The morning of the burnout was cool and crisp, Chambers says, recalling memories passed down from his great-grandmother, Elisa. A light layer of autumn frost had settled on the village, and the air between the woods and water on Indian Point crackled with the promise of winter. All of the Indian men, among them Elisa’s husband, Albert, had just left on the wagons that carried them 20 miles north each day to Cheboygan, where they worked at the paper mill, tannery and area farms.
Elisa stood over the fire, cooking up breakfast for herself—Indian fry bread and tea—when a white man kicked open the door, grabbed her around the waist and dragged her kicking and screaming from the house, then tossed her to the ground. Around her, a dozen men armed with torches and guns stormed from door to door, doing the same to the other Indian women and children. As the women huddled together crying and begging, the men doused the homes with kerosene and set them ablaze. Within minutes, the Indians’ homes, their belongings, the outbuildings that housed their food for the coming winter, all of it had been reduced to ashes.
Accounts of the aftermath vary. Early newspaper accounts state that as many as six Indians died from exposure that day. Some people say that the homeless Indians walked some 35 miles through the cold to the mission settlements at Cross Village and Middle Village, west of Indian Point. Others say they walked to Cheboygan. One article notes that a 106-year-old woman, Negonee, walked to Middle Village, where she died soon after.
One eyewitness, Irene Trane Mosser, a teacher at the Burt Lake Indian School in 1900 (the school wasn’t located in the Indian village), recalled in a newspaper article published 70 years after the burnout, “One morning we arrived at school to find the Indians’ household goods piled all over the schoolyard and several of the families making their homes as best they could in tents, and crowded in with the one family that lived in a house near the school.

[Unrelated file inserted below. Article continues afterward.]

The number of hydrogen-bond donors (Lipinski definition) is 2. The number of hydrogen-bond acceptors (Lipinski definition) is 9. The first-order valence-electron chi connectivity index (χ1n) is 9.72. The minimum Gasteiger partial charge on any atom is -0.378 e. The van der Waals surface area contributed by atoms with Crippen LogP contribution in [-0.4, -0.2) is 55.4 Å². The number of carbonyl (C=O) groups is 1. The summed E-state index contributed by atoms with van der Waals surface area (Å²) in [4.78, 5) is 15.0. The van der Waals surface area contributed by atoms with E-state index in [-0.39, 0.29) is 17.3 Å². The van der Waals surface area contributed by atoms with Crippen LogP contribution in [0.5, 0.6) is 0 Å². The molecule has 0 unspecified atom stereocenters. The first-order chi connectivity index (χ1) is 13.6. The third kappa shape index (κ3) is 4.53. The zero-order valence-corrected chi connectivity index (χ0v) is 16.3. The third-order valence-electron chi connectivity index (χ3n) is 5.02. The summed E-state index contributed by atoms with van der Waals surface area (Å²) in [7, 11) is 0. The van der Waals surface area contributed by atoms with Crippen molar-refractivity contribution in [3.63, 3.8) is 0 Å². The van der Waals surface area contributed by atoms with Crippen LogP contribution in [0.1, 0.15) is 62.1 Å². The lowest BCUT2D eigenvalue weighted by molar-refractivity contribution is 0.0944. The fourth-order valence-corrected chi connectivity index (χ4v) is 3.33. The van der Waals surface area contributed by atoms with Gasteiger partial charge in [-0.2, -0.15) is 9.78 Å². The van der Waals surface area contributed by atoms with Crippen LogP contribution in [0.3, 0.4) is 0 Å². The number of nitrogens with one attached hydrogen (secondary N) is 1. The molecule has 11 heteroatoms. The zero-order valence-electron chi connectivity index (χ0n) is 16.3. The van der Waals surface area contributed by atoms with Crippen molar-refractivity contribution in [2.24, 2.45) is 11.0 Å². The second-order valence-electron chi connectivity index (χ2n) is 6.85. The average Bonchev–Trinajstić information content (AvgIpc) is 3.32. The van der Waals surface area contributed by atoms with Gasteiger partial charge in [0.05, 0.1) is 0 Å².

“One little Indian pupil who was crippled was carried to school each day by her old, grizzled grandfather. When she failed to come for several days, some of the pupils accompanied me one noon to visit her. We found her ill in her home … a one-room hut … so dark and noisy with crowded living. We were shocked to see anyone existing in such quarters.”
Dr. Alice Littlefield, a historian for the Burt Lake Band, says she’s wary of some of the more sensational accounts from the newspapers of the day—a time when sensationalism sold. Research she’s undertaken with genealogists working on behalf of the band suggests that no Indians died as a direct result of the burnout, that some may have walked to distant towns, but that most of the Indians displaced from their village were taken in by other Indians and sympathetic white settlers living nearby.
How many Indians died, where they retreated to, whether they walked for miles through the cold, or camped on nearby tribal land, or stayed on with sympathetic neighbors, of course, does little to change one indisputable fact: John McGinn, Sheriff Ming and his henchmen destroyed the homes of at least two dozen Indian families. They took by brute force land that wasn’t theirs. And no one did anything to stop it.